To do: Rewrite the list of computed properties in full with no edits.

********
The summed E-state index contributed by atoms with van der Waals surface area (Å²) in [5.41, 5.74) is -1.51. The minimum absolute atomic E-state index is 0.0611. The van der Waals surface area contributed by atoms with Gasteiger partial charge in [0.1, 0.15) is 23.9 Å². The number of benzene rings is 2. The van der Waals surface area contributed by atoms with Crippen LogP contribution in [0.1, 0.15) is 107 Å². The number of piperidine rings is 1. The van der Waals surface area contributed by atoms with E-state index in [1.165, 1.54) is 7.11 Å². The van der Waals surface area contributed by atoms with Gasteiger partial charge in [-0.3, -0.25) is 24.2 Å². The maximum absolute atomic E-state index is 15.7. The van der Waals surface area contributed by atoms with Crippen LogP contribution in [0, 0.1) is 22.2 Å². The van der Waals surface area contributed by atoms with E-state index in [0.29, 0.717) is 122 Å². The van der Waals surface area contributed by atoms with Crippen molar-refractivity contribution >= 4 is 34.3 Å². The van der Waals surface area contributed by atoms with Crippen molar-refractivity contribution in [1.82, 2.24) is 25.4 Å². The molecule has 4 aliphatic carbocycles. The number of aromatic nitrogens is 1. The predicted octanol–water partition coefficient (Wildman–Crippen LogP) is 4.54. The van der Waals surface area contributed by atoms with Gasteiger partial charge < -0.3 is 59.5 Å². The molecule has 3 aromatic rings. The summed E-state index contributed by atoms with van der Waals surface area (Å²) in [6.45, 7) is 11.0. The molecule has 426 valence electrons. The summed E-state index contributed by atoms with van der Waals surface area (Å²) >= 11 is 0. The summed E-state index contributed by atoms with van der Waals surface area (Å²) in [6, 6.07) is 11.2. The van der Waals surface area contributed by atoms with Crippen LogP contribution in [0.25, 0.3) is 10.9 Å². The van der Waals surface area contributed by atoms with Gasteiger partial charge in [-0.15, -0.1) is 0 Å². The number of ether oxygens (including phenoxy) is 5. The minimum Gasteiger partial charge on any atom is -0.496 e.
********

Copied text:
The summed E-state index contributed by atoms with van der Waals surface area (Å²) in [5.41, 5.74) is -1.51. The minimum absolute atomic E-state index is 0.0611. The van der Waals surface area contributed by atoms with Gasteiger partial charge in [0.1, 0.15) is 23.9 Å². The number of benzene rings is 2. The van der Waals surface area contributed by atoms with Crippen LogP contribution in [0.1, 0.15) is 107 Å². The number of piperidine rings is 1. The van der Waals surface area contributed by atoms with E-state index in [1.165, 1.54) is 7.11 Å². The van der Waals surface area contributed by atoms with Gasteiger partial charge in [-0.3, -0.25) is 24.2 Å². The maximum absolute atomic E-state index is 15.7. The van der Waals surface area contributed by atoms with Crippen LogP contribution in [0, 0.1) is 22.2 Å². The van der Waals surface area contributed by atoms with E-state index in [0.29, 0.717) is 122 Å². The van der Waals surface area contributed by atoms with Crippen molar-refractivity contribution >= 4 is 34.3 Å². The van der Waals surface area contributed by atoms with Crippen molar-refractivity contribution in [1.82, 2.24) is 25.4 Å². The molecule has 4 aliphatic carbocycles. The number of aromatic nitrogens is 1. The predicted octanol–water partition coefficient (Wildman–Crippen LogP) is 4.54. The van der Waals surface area contributed by atoms with Gasteiger partial charge < -0.3 is 59.5 Å². The molecule has 3 aromatic rings. The summed E-state index contributed by atoms with van der Waals surface area (Å²) in [6.45, 7) is 11.0. The molecule has 426 valence electrons. The summed E-state index contributed by atoms with van der Waals surface area (Å²) >= 11 is 0. The summed E-state index contributed by atoms with van der Waals surface area (Å²) in [6, 6.07) is 11.2. The van der Waals surface area contributed by atoms with Crippen LogP contribution in [0.25, 0.3) is 10.9 Å². The van der Waals surface area contributed by atoms with Gasteiger partial charge in [-0.15, -0.1) is 0 Å². The number of ether oxygens (including phenoxy) is 5. The minimum Gasteiger partial charge on any atom is -0.496 e.